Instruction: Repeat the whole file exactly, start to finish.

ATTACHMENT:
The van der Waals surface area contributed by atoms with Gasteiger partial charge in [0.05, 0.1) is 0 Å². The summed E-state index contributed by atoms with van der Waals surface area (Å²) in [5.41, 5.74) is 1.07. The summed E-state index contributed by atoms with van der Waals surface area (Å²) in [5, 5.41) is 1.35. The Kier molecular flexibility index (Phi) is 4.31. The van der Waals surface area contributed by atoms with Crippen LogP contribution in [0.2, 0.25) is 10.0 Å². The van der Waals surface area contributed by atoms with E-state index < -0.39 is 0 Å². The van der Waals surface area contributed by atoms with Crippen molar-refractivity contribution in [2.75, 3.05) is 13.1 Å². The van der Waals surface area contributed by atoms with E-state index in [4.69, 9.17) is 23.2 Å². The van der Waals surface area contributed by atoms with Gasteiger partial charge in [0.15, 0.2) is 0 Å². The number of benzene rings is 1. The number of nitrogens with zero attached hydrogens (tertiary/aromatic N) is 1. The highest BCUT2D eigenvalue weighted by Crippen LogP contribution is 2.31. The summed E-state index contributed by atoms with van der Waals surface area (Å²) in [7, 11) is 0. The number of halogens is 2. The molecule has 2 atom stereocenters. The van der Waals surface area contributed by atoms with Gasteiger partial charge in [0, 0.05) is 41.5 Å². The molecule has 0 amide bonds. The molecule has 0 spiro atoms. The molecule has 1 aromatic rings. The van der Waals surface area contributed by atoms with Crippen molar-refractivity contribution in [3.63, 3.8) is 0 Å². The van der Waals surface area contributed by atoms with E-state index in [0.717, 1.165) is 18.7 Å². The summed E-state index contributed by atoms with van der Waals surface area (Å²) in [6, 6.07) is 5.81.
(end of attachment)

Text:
The van der Waals surface area contributed by atoms with Gasteiger partial charge in [0.05, 0.1) is 0 Å². The summed E-state index contributed by atoms with van der Waals surface area (Å²) in [5.41, 5.74) is 1.07. The summed E-state index contributed by atoms with van der Waals surface area (Å²) in [5, 5.41) is 1.35. The Kier molecular flexibility index (Phi) is 4.31. The van der Waals surface area contributed by atoms with Crippen LogP contribution in [0.2, 0.25) is 10.0 Å². The van der Waals surface area contributed by atoms with E-state index < -0.39 is 0 Å². The van der Waals surface area contributed by atoms with Crippen molar-refractivity contribution in [2.75, 3.05) is 13.1 Å². The van der Waals surface area contributed by atoms with E-state index in [4.69, 9.17) is 23.2 Å². The van der Waals surface area contributed by atoms with Gasteiger partial charge in [0.15, 0.2) is 0 Å². The number of benzene rings is 1. The number of nitrogens with zero attached hydrogens (tertiary/aromatic N) is 1. The highest BCUT2D eigenvalue weighted by Crippen LogP contribution is 2.31. The summed E-state index contributed by atoms with van der Waals surface area (Å²) in [7, 11) is 0. The number of halogens is 2. The molecule has 2 atom stereocenters. The van der Waals surface area contributed by atoms with Gasteiger partial charge in [0, 0.05) is 41.5 Å². The molecule has 0 amide bonds. The molecule has 0 spiro atoms. The molecule has 1 aromatic rings. The van der Waals surface area contributed by atoms with Crippen molar-refractivity contribution in [3.63, 3.8) is 0 Å². The van der Waals surface area contributed by atoms with E-state index in [0.717, 1.165) is 18.7 Å². The summed E-state index contributed by atoms with van der Waals surface area (Å²) in [6, 6.07) is 5.81.